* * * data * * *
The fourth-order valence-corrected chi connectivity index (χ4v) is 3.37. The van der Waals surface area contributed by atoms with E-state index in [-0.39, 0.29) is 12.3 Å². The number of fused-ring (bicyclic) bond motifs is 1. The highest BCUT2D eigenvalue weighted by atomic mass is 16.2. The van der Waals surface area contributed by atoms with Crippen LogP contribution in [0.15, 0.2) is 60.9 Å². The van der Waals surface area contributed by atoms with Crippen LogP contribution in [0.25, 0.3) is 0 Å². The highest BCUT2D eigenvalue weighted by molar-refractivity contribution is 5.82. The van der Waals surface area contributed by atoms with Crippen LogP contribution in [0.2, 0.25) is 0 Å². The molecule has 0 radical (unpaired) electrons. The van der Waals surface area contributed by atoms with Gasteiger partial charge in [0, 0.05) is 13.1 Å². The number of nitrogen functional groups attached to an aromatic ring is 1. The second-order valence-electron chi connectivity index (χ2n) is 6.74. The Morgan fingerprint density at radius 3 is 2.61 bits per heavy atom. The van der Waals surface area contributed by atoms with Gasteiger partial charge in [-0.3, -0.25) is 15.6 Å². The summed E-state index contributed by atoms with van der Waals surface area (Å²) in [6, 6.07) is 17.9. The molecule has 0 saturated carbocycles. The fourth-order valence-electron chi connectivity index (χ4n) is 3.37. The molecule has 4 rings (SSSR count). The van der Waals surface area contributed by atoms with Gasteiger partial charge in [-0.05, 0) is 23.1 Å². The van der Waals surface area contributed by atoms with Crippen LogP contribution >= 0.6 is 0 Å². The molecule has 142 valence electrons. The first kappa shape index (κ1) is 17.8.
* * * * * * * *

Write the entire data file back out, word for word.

The fourth-order valence-corrected chi connectivity index (χ4v) is 3.37. The van der Waals surface area contributed by atoms with E-state index in [-0.39, 0.29) is 12.3 Å². The number of fused-ring (bicyclic) bond motifs is 1. The highest BCUT2D eigenvalue weighted by atomic mass is 16.2. The van der Waals surface area contributed by atoms with Crippen LogP contribution in [0.15, 0.2) is 60.9 Å². The van der Waals surface area contributed by atoms with Crippen LogP contribution in [0.25, 0.3) is 0 Å². The highest BCUT2D eigenvalue weighted by molar-refractivity contribution is 5.82. The van der Waals surface area contributed by atoms with Crippen LogP contribution in [0.2, 0.25) is 0 Å². The molecule has 0 radical (unpaired) electrons. The van der Waals surface area contributed by atoms with Gasteiger partial charge in [0, 0.05) is 13.1 Å². The number of nitrogen functional groups attached to an aromatic ring is 1. The second-order valence-electron chi connectivity index (χ2n) is 6.74. The Morgan fingerprint density at radius 3 is 2.61 bits per heavy atom. The van der Waals surface area contributed by atoms with Gasteiger partial charge in [-0.3, -0.25) is 15.6 Å². The summed E-state index contributed by atoms with van der Waals surface area (Å²) in [6, 6.07) is 17.9. The molecule has 0 saturated carbocycles. The fourth-order valence-electron chi connectivity index (χ4n) is 3.37. The molecule has 4 rings (SSSR count). The van der Waals surface area contributed by atoms with Gasteiger partial charge in [-0.05, 0) is 23.1 Å². The van der Waals surface area contributed by atoms with Crippen LogP contribution >= 0.6 is 0 Å². The molecule has 142 valence electrons. The first kappa shape index (κ1) is 17.8.